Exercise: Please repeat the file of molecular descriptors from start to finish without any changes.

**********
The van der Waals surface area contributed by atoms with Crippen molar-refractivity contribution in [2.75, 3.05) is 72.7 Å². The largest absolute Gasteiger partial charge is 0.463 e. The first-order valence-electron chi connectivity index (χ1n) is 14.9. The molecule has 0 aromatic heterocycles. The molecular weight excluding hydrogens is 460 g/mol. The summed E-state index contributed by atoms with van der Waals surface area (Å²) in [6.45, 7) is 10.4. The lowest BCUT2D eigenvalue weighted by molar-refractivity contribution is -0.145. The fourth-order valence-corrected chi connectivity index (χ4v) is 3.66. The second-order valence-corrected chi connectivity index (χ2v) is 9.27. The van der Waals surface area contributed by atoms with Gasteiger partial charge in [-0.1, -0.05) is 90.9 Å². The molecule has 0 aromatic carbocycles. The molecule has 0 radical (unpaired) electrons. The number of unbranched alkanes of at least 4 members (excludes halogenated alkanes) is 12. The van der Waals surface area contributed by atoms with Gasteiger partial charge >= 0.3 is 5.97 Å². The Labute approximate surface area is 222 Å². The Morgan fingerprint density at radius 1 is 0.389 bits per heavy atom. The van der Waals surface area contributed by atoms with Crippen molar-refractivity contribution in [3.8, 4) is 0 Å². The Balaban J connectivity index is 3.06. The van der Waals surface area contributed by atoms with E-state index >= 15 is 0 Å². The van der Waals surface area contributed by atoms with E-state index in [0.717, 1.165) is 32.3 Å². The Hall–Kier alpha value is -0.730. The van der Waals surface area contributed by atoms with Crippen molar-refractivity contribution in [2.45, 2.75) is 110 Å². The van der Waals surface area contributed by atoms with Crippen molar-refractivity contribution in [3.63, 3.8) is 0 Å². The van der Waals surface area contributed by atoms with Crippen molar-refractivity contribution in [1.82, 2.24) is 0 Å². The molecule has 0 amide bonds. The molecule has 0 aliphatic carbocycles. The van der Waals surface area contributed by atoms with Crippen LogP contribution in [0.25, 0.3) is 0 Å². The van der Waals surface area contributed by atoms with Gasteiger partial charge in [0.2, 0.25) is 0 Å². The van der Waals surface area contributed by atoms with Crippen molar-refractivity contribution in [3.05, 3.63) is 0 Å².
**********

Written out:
The van der Waals surface area contributed by atoms with Crippen molar-refractivity contribution in [2.75, 3.05) is 72.7 Å². The largest absolute Gasteiger partial charge is 0.463 e. The first-order valence-electron chi connectivity index (χ1n) is 14.9. The molecule has 0 aromatic heterocycles. The molecular weight excluding hydrogens is 460 g/mol. The summed E-state index contributed by atoms with van der Waals surface area (Å²) in [6.45, 7) is 10.4. The lowest BCUT2D eigenvalue weighted by molar-refractivity contribution is -0.145. The fourth-order valence-corrected chi connectivity index (χ4v) is 3.66. The second-order valence-corrected chi connectivity index (χ2v) is 9.27. The van der Waals surface area contributed by atoms with Gasteiger partial charge in [-0.1, -0.05) is 90.9 Å². The molecule has 0 aromatic carbocycles. The molecule has 0 radical (unpaired) electrons. The number of unbranched alkanes of at least 4 members (excludes halogenated alkanes) is 12. The van der Waals surface area contributed by atoms with Gasteiger partial charge >= 0.3 is 5.97 Å². The Labute approximate surface area is 222 Å². The Morgan fingerprint density at radius 1 is 0.389 bits per heavy atom. The van der Waals surface area contributed by atoms with Crippen molar-refractivity contribution in [3.8, 4) is 0 Å². The Balaban J connectivity index is 3.06. The van der Waals surface area contributed by atoms with E-state index >= 15 is 0 Å². The van der Waals surface area contributed by atoms with E-state index in [0.717, 1.165) is 32.3 Å². The Hall–Kier alpha value is -0.730. The van der Waals surface area contributed by atoms with Crippen molar-refractivity contribution in [2.45, 2.75) is 110 Å². The van der Waals surface area contributed by atoms with Crippen molar-refractivity contribution in [3.63, 3.8) is 0 Å². The van der Waals surface area contributed by atoms with Crippen molar-refractivity contribution in [1.82, 2.24) is 0 Å². The molecule has 0 amide bonds. The molecule has 0 aliphatic carbocycles. The van der Waals surface area contributed by atoms with Crippen LogP contribution in [0.25, 0.3) is 0 Å². The van der Waals surface area contributed by atoms with Gasteiger partial charge in [0.2, 0.25) is 0 Å². The van der Waals surface area contributed by atoms with Crippen molar-refractivity contribution in [3.05, 3.63) is 0 Å².